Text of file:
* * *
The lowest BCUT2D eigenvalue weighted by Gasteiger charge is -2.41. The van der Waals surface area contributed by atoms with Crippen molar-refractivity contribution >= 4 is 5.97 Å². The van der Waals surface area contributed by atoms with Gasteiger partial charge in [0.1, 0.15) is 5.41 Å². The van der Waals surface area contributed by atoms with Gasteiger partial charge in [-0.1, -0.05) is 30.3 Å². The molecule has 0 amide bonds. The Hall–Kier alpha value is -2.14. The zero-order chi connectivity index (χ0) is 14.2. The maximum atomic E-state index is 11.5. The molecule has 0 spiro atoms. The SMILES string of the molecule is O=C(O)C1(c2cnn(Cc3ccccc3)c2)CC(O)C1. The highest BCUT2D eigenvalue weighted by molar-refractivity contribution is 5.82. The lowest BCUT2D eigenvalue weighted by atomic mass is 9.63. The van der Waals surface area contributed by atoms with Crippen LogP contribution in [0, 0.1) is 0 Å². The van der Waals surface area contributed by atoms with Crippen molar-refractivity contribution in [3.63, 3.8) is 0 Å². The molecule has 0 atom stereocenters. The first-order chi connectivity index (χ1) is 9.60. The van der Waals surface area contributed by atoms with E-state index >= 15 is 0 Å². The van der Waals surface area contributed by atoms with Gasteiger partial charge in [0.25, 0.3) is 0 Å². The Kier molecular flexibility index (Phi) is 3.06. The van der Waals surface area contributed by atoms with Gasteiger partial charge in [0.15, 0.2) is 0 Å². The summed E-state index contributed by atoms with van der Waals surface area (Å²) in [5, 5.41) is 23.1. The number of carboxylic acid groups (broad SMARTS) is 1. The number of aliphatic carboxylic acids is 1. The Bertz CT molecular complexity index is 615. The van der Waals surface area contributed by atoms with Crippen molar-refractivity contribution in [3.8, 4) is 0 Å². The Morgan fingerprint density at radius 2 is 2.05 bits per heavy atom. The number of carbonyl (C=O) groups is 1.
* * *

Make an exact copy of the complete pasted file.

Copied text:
The lowest BCUT2D eigenvalue weighted by Gasteiger charge is -2.41. The van der Waals surface area contributed by atoms with Crippen molar-refractivity contribution >= 4 is 5.97 Å². The van der Waals surface area contributed by atoms with Gasteiger partial charge in [0.1, 0.15) is 5.41 Å². The van der Waals surface area contributed by atoms with Gasteiger partial charge in [-0.1, -0.05) is 30.3 Å². The molecule has 0 amide bonds. The Hall–Kier alpha value is -2.14. The zero-order chi connectivity index (χ0) is 14.2. The maximum atomic E-state index is 11.5. The molecule has 0 spiro atoms. The SMILES string of the molecule is O=C(O)C1(c2cnn(Cc3ccccc3)c2)CC(O)C1. The highest BCUT2D eigenvalue weighted by molar-refractivity contribution is 5.82. The lowest BCUT2D eigenvalue weighted by atomic mass is 9.63. The van der Waals surface area contributed by atoms with Crippen LogP contribution in [0, 0.1) is 0 Å². The van der Waals surface area contributed by atoms with Crippen molar-refractivity contribution in [3.63, 3.8) is 0 Å². The molecule has 0 atom stereocenters. The first-order chi connectivity index (χ1) is 9.60. The van der Waals surface area contributed by atoms with E-state index >= 15 is 0 Å². The van der Waals surface area contributed by atoms with Gasteiger partial charge in [0.25, 0.3) is 0 Å². The Kier molecular flexibility index (Phi) is 3.06. The van der Waals surface area contributed by atoms with Gasteiger partial charge in [0.15, 0.2) is 0 Å². The summed E-state index contributed by atoms with van der Waals surface area (Å²) in [5, 5.41) is 23.1. The number of carboxylic acid groups (broad SMARTS) is 1. The number of aliphatic carboxylic acids is 1. The Bertz CT molecular complexity index is 615. The van der Waals surface area contributed by atoms with Crippen molar-refractivity contribution in [3.8, 4) is 0 Å². The Morgan fingerprint density at radius 2 is 2.05 bits per heavy atom. The number of carbonyl (C=O) groups is 1.